Table 5.5: Magnitude differences produced by different aperture sizes. Results given for PC, WF2, WF3, and WF4 in F555W. PC F555W 1 vs. 5 116 0.887 0.054 PC F555W 2 vs. 5 115 0.275 0.028 PC F555W 2 vs. 10 115 0.401 0.075 PC F555W 5 vs. 10 115 0.106 0.055 WF2 F555W 1 vs. 5 558 0.608 0.130 WF2 F555W 2 vs. 5 558 0.160 0.085 WF2 F555W 2 vs. 10 544 0.310 0.257 WF2 F555W 5 vs. 10 548 0.133 0.204 WF3 F555W 1 vs. 5 660 0.680 0.133 WF3 F555W 2 vs. 5 656 0.188 0.076 WF3 F555W 2 vs. 10 649 0.376 0.308 WF3 F555W 5 vs. 10 647 0.154 0.233 WF4 F555W 1 vs. 5 828 0.672 0.129 WF4 F555W 2 vs. 5 831 0.198 0.115 WF4 F555W 2 vs. 10 815 0.386 0.350 WF4 F555W 5 vs. 10 814 0.160 0.252
1 Magnitude difference averaged around CCD.
2 RMS magnitude difference around CCD.
In practice, the aperture correction also depends on defocus. The interplay between aperture correction and defocus may be complex, since the optimal focus changes with field position. A full correction has not been established, but the TinyTim PSF model (see next Section) can be used to estimate the extent of the variation in aperture correction. In general, we recommend that a minimum aperture radius of 2 pixels be used whenever possible, in order to reduce the impact of variations of the aperture correction with focus and field position. If the field is too crowded and a smaller aperture is needed, we recommend that users verify the validity of the corrections on a few well-exposed stars.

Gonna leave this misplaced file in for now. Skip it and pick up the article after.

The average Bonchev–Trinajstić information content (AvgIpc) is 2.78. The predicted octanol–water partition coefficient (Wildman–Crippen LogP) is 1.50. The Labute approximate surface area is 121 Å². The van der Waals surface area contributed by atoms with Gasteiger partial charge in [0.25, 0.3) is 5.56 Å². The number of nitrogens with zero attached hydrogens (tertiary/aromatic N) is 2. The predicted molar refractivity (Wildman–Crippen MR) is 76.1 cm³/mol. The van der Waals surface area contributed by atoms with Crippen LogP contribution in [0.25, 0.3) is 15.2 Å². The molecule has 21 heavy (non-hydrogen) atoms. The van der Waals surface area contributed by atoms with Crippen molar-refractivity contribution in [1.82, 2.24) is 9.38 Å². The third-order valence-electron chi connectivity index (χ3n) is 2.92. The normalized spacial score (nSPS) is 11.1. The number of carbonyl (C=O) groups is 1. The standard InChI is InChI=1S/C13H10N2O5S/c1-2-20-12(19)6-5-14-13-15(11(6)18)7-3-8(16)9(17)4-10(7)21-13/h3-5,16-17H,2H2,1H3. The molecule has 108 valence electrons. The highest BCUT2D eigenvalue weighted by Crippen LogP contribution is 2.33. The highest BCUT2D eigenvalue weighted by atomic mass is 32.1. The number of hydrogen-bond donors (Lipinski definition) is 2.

The following section includes a discussion of aperture corrections as a function of OTA focus.Figure 5.7: Aperture correction (delta) between two given apertures within the PC chip versus radial distance of the target from the center of the chip. Open symbols indicate spurious data.